Hanabi could be considered an exercise in memory, teamwork, and communication, so this isn’t the game to play if you’re in a distraction full environment or if you want to casually socialize with your buddies. Furthermore, it’s important to limit your table talk because someone might accidentally say too much in a clue or pass off some important information in a remark here or there. Showing frustration or excitement about a play that someone’s about to do is also bad because it might impact the player’s action. See More
The game successfully evades the popular issue of many cooperative games where a player ends up taking over the game and telling others what to do. In Hanabi this is pretty much impossible because there is no way to see your own cards, so everyone is forced to work together. See More
The game encourages replayability because it’s one of those games that you get better at the more you play. Players will always be trying to beat their high-scores. To make the game harder or easier you can easily remove or add clue tokens or lightning tokens (extra lives). The game also has an included “expansion” – the rainbow-colored cards. These add two more possible variations to the gameplay. You can play them as the sixth color and just add 5 more points to the maximum, or you can make the game a bit more difficult by having players give clues about the rainbow card as if it was one of the five default colors. See More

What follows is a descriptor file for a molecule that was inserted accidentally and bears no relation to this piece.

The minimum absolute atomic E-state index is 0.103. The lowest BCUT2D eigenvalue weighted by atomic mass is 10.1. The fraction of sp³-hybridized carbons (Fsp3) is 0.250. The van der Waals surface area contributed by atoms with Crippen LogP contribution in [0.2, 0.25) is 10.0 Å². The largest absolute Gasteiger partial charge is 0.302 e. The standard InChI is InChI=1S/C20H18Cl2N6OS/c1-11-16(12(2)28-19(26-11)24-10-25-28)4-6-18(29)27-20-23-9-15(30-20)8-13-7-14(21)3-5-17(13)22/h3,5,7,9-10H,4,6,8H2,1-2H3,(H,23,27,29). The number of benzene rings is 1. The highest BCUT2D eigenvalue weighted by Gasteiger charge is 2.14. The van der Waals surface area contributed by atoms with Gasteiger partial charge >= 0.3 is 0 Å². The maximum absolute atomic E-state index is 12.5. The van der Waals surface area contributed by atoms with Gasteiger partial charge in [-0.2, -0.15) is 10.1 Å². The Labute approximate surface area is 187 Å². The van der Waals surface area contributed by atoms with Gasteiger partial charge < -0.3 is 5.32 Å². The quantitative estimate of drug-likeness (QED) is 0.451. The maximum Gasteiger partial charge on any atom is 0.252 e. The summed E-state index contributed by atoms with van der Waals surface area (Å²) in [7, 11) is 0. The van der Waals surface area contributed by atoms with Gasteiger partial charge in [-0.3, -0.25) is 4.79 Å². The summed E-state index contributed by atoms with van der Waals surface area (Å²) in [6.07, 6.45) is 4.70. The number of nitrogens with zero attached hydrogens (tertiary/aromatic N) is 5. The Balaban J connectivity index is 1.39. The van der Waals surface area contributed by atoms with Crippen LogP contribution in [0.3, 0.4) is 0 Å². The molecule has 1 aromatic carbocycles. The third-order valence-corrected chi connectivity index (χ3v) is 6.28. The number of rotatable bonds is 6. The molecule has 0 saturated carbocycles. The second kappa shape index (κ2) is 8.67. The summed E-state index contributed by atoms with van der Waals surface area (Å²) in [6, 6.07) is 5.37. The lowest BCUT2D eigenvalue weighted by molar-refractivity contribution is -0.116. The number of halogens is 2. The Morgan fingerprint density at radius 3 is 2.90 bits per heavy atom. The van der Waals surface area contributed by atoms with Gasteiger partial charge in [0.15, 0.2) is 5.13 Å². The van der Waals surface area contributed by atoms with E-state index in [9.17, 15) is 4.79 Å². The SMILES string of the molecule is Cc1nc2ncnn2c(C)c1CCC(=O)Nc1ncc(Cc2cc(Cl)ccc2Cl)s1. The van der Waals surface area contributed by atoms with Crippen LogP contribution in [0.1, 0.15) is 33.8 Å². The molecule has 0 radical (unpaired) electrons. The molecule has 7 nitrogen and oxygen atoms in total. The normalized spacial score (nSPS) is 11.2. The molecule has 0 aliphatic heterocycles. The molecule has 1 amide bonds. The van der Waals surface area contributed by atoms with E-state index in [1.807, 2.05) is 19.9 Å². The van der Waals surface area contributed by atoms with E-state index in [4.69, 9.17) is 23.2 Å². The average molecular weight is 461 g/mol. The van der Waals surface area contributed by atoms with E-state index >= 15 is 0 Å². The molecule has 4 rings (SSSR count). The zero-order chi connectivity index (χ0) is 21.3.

Often, when one player takes a card from the central layout it reveals multiple cards beneath it that open up new options for their opponent. This encourages players to pay attention on their opponents turn. Furthermore, players need to be aware of their opponents position on the military track since maxing that out immediately ends the game in a victory for the player to fill it up. See More
The basic premise of Santorini is simple; players use their workers to move around the map, build towers, and attempt to be the first to ascend to the 3rd level of one of these towers. However, much like its more serious counterpart, Chess, Santorini has an astounding amount of depth as players move to block and trap one another all while positioning for that one winning move. Adding in the God Powers further opens up the options for interesting gameplay and in-depth strategy as players make use of one of these unique cards to give their workers special powers like building twice, moving opponents, or even removing buildings. See More